Expect to be electrified by the depth of talent in UMD's theater department when

Fiddler on the Roof opens Oct. 19.

The musical, which is chock full of great songs and wonderful dancing, is also a showcase for student actors with fabulous voices and a sense of comedy and tragedy that brings this poignant story closer to home.

Set in 1905, "Fiddler on the Roof" takes place in Anatevka, a small Jewish village in Russia.

The story revolves around a poor Jewish milkman, Tevye, played by Adam Hummel, and his wife, Golde, played by Pegah Kadkhodaian, trying to marry off their five daughters in the face of a changing world.

While the Jews maintained their identity and sense of community in Russia by following traditions -- "Because of our traditions, everyone knows what God expects them to do," Tevye says at the beginning of the play -- the outside world is forcing new ways on this small rural community.

The story line and the character development are hallmarks of this musical, which had a long run on Broadway when it was first introduced in 1964.

"I think probably as far as American musicals go, it has one of the strongest librettos, or storylines," said Kate Ufema, associate professor of theater at UMD who is directing the show. "It has one of the strongest messages a musical could have, and also the music is wonderful. It's all hummable. It's hard not to go out of the theater humming."

Songs like "Traditions", "If I were a Rich Man," and "Sunrise, Sunset," are just a few in this popular musical.

One of the interesting features here is that "Fiddler on the Roof," isn't exactly a comedy, Ufema said. "It's what we call a tragicomedy, the first of its kind, really, in terms of musical theater. It's like Camelot, although it doesn't necessarily have a happy ending. That's the best kind of theater, I think. It takes you to the extreme and makes you feel all kinds of things."

Certainly, the actors in this show can carry it off.

"There are some really phenomenally talented members of this cast," said choreographer Kim Neal Nofsinger, who just came on board at UMD.

It was a challenge to choreograph dances for 30 dancers on the small stage, he said, but it has worked out well.

Ufema said the production brings in members of the community as well as UMD students. Four children from the community act in the show including Zach Portilla, 7, who is appearing in his third UMD production.

There's a German shepherd, owned by Dody Davis, and 10-month-old Jamie Watson, who appears with his mother, Shannon, a graduate of the theater department.

There could be some chickens, too, but Ufema isn't too sure if she can get the permits for them. "We're going through lots of red tape," she said.

Directing this play has been a special experience for her because, in some ways, the issues in the play are issues she dealt with as a child.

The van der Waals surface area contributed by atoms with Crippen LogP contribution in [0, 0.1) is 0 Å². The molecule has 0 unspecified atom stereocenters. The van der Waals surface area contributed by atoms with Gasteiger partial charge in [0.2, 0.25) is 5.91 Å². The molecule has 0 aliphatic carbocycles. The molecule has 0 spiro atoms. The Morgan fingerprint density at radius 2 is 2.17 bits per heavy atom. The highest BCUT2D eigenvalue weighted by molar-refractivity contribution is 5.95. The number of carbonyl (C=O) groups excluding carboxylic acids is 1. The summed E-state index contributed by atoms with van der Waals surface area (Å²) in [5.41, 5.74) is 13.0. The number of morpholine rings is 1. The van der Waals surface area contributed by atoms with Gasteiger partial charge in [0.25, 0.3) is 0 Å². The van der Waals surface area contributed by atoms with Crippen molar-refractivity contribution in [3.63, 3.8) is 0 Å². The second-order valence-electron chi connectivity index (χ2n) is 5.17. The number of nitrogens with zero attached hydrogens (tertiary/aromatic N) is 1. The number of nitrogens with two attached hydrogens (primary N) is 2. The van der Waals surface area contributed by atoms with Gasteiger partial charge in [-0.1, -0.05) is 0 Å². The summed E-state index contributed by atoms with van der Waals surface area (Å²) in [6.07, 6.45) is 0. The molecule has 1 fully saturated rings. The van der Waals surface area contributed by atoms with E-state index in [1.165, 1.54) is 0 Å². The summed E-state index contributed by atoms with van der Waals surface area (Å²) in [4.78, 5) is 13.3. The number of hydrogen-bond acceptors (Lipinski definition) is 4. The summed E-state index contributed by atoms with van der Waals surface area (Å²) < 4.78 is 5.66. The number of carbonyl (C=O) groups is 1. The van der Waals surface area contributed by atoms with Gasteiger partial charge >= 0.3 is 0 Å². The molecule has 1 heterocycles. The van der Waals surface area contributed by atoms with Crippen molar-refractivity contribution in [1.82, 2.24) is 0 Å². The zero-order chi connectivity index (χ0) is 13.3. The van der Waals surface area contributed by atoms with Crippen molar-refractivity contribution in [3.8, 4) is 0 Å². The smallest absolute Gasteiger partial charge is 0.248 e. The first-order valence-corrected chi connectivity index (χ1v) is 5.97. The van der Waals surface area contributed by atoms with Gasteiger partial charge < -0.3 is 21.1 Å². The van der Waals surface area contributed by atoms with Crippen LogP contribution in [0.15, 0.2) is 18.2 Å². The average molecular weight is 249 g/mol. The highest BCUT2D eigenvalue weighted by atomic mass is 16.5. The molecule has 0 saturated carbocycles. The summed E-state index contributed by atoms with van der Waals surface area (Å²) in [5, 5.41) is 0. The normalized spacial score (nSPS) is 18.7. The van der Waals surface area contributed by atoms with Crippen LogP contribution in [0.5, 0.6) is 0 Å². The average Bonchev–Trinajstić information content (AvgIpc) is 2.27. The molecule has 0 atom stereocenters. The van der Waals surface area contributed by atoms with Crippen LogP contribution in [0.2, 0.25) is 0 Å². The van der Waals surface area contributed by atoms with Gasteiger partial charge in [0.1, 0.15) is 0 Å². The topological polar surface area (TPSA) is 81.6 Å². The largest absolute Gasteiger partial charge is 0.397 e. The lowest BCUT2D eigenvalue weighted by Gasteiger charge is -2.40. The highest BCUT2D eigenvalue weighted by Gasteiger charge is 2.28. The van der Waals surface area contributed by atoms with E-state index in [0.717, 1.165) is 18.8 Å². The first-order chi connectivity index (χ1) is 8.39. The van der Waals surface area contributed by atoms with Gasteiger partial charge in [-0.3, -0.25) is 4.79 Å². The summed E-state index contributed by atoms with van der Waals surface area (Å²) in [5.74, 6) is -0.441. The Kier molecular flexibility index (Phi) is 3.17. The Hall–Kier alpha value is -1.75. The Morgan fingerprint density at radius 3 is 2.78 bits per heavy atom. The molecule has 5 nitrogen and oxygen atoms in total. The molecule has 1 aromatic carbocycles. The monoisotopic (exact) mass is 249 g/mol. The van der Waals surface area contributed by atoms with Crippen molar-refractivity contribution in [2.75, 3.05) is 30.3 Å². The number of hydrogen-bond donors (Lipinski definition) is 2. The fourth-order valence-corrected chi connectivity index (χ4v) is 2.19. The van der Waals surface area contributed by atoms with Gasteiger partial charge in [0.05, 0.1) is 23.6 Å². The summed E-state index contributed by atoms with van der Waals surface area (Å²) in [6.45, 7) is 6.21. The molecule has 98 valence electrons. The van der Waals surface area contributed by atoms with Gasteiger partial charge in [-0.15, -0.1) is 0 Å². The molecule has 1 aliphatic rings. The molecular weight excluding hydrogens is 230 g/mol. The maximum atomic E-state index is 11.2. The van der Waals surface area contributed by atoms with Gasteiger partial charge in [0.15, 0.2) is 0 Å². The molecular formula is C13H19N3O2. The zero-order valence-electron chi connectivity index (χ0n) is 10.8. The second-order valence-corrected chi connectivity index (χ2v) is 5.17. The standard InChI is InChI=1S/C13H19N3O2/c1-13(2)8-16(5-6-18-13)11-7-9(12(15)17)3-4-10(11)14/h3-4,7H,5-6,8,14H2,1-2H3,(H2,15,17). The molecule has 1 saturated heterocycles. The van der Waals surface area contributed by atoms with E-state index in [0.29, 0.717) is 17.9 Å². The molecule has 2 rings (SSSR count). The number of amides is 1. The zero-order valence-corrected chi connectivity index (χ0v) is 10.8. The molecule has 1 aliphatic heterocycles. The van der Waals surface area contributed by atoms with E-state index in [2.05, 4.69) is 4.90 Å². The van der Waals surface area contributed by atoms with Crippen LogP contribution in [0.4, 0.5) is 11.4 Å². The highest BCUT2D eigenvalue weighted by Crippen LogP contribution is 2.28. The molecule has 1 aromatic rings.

"My mother was a German Jew who escaped Nazi Germany. My father was a Russian Orthodox Catholic. He came from a big Russian family and my mother did exactly what is done in "Fiddler" -- she broke with tradition. She married out of her faith," Ufema said. "So when Fiddler came out in 1964, and my parents heard it, they loved it. The first opportunity they had, they took me to see it and had hoped that sometime during their lifetime, they'd see me do it."

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But it was not to be. The timing was off, perhaps.

Ufema said she came very close to doing the show several times, but it never quite worked out.

Although her parents, who are both deceased, will not see this show, there's been another benefit, she said.

"It's given me an opportunity to do research on all of my background," she said.

Her connections to those traditions are clear in this production. The characters speak with the lilts and accents of Jewish immigrants and the energy of the interactions and development of the characters is authentic to Jewish tradition.

The play should also teach in more than ways than one as conflict escalates in Israel.

"Fiddler on the Roof" deals with anti-Semitism and its impact on families and lives.

"It's on the global, international level that hate and hate crimes continue to exist," Nofsinger said. "If we don't examine them and hold them up, we're turning a blind eye. This show is showing us that we can't."

Ufema agreed. "The Jews are continually fighting for a place to live," she said, and "Fiddler on the Roof" addresses some of these issues. At the same time, it's a story that has touched hundreds of lives. "It's a beautiful show," she said.

NEWS TO USE

"Fiddler on the Roof," a musical by Jerry Bock with lyrics by Sheldon Harnick, opens at UMD's Marshall Theater at 8 p.m. Thursday, Oct. 19.

The play runs Oct. 19-22 and Oct. 25-28.

Reserved seat tickets are $6-$12 and are available at the UMD Theatre Box Office now.

For reservations, call 726-8561.